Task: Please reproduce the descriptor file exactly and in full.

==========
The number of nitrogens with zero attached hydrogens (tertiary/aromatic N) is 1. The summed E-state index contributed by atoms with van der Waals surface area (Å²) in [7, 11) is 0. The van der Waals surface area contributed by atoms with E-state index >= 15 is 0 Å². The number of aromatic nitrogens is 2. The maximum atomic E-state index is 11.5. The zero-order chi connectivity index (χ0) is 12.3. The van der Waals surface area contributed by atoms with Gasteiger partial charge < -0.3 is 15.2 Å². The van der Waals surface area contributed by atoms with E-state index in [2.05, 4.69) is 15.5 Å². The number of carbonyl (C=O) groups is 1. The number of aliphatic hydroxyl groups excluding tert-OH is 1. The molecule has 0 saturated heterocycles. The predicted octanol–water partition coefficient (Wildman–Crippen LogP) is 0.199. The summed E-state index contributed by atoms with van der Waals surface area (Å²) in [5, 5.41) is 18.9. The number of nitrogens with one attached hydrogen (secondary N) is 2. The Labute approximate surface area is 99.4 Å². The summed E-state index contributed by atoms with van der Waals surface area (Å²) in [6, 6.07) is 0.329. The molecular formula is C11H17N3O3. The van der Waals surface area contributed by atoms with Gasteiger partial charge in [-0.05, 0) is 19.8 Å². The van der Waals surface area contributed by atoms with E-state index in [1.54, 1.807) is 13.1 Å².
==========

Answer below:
The number of nitrogens with zero attached hydrogens (tertiary/aromatic N) is 1. The summed E-state index contributed by atoms with van der Waals surface area (Å²) in [7, 11) is 0. The van der Waals surface area contributed by atoms with E-state index >= 15 is 0 Å². The number of aromatic nitrogens is 2. The maximum atomic E-state index is 11.5. The zero-order chi connectivity index (χ0) is 12.3. The van der Waals surface area contributed by atoms with Gasteiger partial charge < -0.3 is 15.2 Å². The van der Waals surface area contributed by atoms with E-state index in [2.05, 4.69) is 15.5 Å². The number of carbonyl (C=O) groups is 1. The number of aliphatic hydroxyl groups excluding tert-OH is 1. The molecule has 0 saturated heterocycles. The predicted octanol–water partition coefficient (Wildman–Crippen LogP) is 0.199. The summed E-state index contributed by atoms with van der Waals surface area (Å²) in [5, 5.41) is 18.9. The number of nitrogens with one attached hydrogen (secondary N) is 2. The Labute approximate surface area is 99.4 Å². The summed E-state index contributed by atoms with van der Waals surface area (Å²) in [6, 6.07) is 0.329. The molecular formula is C11H17N3O3. The van der Waals surface area contributed by atoms with Gasteiger partial charge in [-0.05, 0) is 19.8 Å². The van der Waals surface area contributed by atoms with E-state index in [1.54, 1.807) is 13.1 Å².